“Feminist: A person who believes in the social, political and economic equality of the sexes” – Chimamanda Ngozi Adichie
As an aspiring or current lawyer, it is imperative that you keep up-to-date with legal news. A good example of a legal hot topic you can use to discuss at university, work or in an interview is the case of Serena William’s confrontation at the 2018 US Open.
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Tennis superstar, Serena Williams has been embroiled in a sexism and racism row in the wake of the 2018 US Open Women’s Single Final where she was docked a game for accusing the presiding umpire, Carlos Ramos of being a “liar” and a “thief”. Notwithstanding the high drama and ensuing controversy, Williams has won 23 Grand Slam titles (more than any male tennis player in history) in her illustrious career.
Despite this remarkable achievement, there is a disparity in the remuneration received by male and female athletes in tennis and in sport more generally. The interplay between the history of sport, broadcasting, sponsorship and match day ticket sales will be explored to show the rationale for sports women being underpaid.
“This is a man’s world/But it would be nothing/Nothing without a woman or a girl” – James Brown
Even in contemporary society, the pursuit for gender parity and particularly equal pay for women and men is an ongoing battle, not just in sport but in all walks of life. International Women’s Day was celebrated on 8 March 2018 and the battle cry was to “press forward and progress gender parity”.
The ambit of sport is traditionally male-dominated and the business of sport is governed by money. These twin factors have had an adverse impact on the ability of the women’s game to flourish whether that is football, tennis, golf or rugby. Gender stereotypes that have been reinforced over generations will not be easily shaken. Netball and hockey are the traditional sports for women and the myth still pervades that physicality of football and rugby is more suited for men in terms of power, strength and speed. These societal attitudes cannot be simply dismissed as old-fashioned, out-dated and misguided because is it has a direct effect on consumption.
In the business of sport, the product being bought and sold for a fee is the sport itself. Broadcasting rights deals are the major income stream for sporting leagues, bodies and teams which can be re-invested in the development of players, stadia, academies and centres of excellence. It is also instrumental in building momentum in a sport and captivating audiences. A sport becomes popular if it receives sustained media coverage that attracts spectators, sponsors and participants. Broadcasting rights deals can be highly lucrative, for instance, the Premier League for the 2016/17 season secured a three-season domestic deal valued at a staggering £5.1 billion with Sky and BT Sports.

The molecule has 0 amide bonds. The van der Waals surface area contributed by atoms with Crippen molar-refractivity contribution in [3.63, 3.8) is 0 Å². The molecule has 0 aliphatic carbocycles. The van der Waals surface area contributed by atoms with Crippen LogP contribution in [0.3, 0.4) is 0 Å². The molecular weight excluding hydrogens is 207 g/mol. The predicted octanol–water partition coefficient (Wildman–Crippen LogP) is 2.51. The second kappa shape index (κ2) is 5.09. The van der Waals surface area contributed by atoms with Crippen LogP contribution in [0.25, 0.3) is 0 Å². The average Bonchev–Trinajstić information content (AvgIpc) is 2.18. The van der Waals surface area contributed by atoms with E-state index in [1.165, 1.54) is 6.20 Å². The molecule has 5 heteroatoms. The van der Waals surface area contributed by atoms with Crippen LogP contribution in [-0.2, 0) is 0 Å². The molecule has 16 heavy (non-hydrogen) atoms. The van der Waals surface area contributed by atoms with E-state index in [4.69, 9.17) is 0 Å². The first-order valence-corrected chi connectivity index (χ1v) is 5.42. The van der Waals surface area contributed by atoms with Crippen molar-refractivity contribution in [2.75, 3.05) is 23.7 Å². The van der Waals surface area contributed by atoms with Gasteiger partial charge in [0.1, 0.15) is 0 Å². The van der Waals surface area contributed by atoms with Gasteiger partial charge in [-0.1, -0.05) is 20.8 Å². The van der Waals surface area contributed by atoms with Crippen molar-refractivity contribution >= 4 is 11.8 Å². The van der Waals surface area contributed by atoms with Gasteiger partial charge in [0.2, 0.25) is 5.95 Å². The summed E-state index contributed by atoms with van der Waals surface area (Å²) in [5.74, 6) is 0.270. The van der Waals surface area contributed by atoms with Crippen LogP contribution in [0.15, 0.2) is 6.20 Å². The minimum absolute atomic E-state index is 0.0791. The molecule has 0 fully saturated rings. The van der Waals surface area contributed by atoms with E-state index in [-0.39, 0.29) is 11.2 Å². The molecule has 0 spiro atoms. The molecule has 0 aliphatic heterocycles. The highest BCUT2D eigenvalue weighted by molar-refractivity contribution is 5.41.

Women’s sport is deprived of the exposure afforded to the men’s game through primetime TV slots, extensive coverage in national and local media and marketing to promote the sport and attract larger audiences. A lack of exposure means less people are watching because they either do not know about fixtures or they are not sufficiently excited about the sport to engage. Low attendance at games and/or low television ratings makes it easier for broadcasters to schedule games at awkward times, if at all and the overall appeal to sponsors is significantly reduced. This is often referred to as the chicken and the egg situation, women’s sport is not sufficiently funded because it is the men’s game that is considered to be the money maker but the women’s game requires investment so that female sport stars can reach the echelons attained by the Cristiano Ronaldo, Lebron James and Roger Federer.
The corollary of women’s sport generating less revenue is that elite female players will not earn the same wages as their male counterparts. This echoes the sentiment of the 2018 Wimbledon men’s champion, Novak Djokovic who previously asserted that prize money should be determined by “who attracts more attention, spectators and who sells more tickets.” Tennis is the beacon of advancement in gender equality in that equal prize money has been awarded in the four Grand Slams; namely the Australian Open, US Open, French Open and Wimbledon. Whilst male tennis players fight it out in five sets in the majors rather than the usual three, the playing field is levelled for players competing on the same stage irrespective of gender.
“It’s been a long, a long time coming/But I know a change gonna comes, oh yes it will” – Sam Cooke
Money is the lynchpin of the business of sport.
A cultural shift will be needed to address the imbalance of investment in the men’s game as compared to the women’s game. Sponsorship and endorsement deals are another income stream for sport stars and England captain, Harry Kane was unveiled as a brand ambassador for Hugo Boss Parfums in the lead up to the 2018 FIFA World Cup. It would be refreshing for more female sport stars to feature in campaigns for Reebok, Puma, Nike and Adidas in addition to Ariana Grande, Selena Gomez, Karlie Kloss and Hailey Bieber…I mean Hailey Baldwin.
If the business of sport was predicated on performance, talent and merit alone then the disparity in pay between male and female sport stars would be incomprehensible. However, sporting institutions are inherently patriarchal and a return on the investment is the main commercial driver. This means that female sport stars will not achieve pay parity with male sport stars until the untapped potential of the growing popularity of the women’s game is realised.
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Author :Hilda-Georgina Kwafo-Akoto
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